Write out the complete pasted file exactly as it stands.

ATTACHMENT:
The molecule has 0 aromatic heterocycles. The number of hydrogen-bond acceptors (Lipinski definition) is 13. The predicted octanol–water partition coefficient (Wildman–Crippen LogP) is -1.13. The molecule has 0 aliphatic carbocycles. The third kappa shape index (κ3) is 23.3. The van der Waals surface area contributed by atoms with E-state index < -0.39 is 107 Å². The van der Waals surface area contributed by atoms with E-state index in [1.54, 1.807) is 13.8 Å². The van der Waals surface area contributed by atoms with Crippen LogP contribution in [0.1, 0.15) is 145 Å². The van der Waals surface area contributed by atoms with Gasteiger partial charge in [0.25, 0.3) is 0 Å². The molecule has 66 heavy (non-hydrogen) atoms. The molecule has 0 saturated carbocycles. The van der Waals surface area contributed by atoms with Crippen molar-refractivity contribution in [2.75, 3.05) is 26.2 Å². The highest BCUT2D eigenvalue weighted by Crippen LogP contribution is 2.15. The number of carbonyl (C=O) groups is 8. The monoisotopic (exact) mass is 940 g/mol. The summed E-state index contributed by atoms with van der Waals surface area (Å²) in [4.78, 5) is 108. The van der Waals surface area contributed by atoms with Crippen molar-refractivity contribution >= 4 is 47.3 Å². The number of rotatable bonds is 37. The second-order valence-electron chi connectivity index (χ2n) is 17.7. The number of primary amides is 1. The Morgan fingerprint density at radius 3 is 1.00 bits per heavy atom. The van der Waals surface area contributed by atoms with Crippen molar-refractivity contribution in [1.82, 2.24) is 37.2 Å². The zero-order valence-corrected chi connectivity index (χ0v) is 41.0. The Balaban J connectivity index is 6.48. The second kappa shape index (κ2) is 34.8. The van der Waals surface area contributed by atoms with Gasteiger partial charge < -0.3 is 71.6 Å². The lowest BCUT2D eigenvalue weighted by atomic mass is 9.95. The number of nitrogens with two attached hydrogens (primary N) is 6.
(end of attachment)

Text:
The molecule has 0 aromatic heterocycles. The number of hydrogen-bond acceptors (Lipinski definition) is 13. The predicted octanol–water partition coefficient (Wildman–Crippen LogP) is -1.13. The molecule has 0 aliphatic carbocycles. The third kappa shape index (κ3) is 23.3. The van der Waals surface area contributed by atoms with E-state index < -0.39 is 107 Å². The van der Waals surface area contributed by atoms with E-state index in [1.54, 1.807) is 13.8 Å². The van der Waals surface area contributed by atoms with Crippen LogP contribution in [0.1, 0.15) is 145 Å². The van der Waals surface area contributed by atoms with Gasteiger partial charge in [0.25, 0.3) is 0 Å². The molecule has 66 heavy (non-hydrogen) atoms. The molecule has 0 saturated carbocycles. The van der Waals surface area contributed by atoms with Crippen molar-refractivity contribution in [2.75, 3.05) is 26.2 Å². The highest BCUT2D eigenvalue weighted by Crippen LogP contribution is 2.15. The number of carbonyl (C=O) groups is 8. The monoisotopic (exact) mass is 940 g/mol. The summed E-state index contributed by atoms with van der Waals surface area (Å²) in [4.78, 5) is 108. The van der Waals surface area contributed by atoms with Crippen molar-refractivity contribution >= 4 is 47.3 Å². The number of rotatable bonds is 37. The second-order valence-electron chi connectivity index (χ2n) is 17.7. The number of primary amides is 1. The Morgan fingerprint density at radius 3 is 1.00 bits per heavy atom. The van der Waals surface area contributed by atoms with Crippen molar-refractivity contribution in [1.82, 2.24) is 37.2 Å². The zero-order valence-corrected chi connectivity index (χ0v) is 41.0. The Balaban J connectivity index is 6.48. The second kappa shape index (κ2) is 34.8. The van der Waals surface area contributed by atoms with Gasteiger partial charge < -0.3 is 71.6 Å². The lowest BCUT2D eigenvalue weighted by atomic mass is 9.95. The number of nitrogens with two attached hydrogens (primary N) is 6.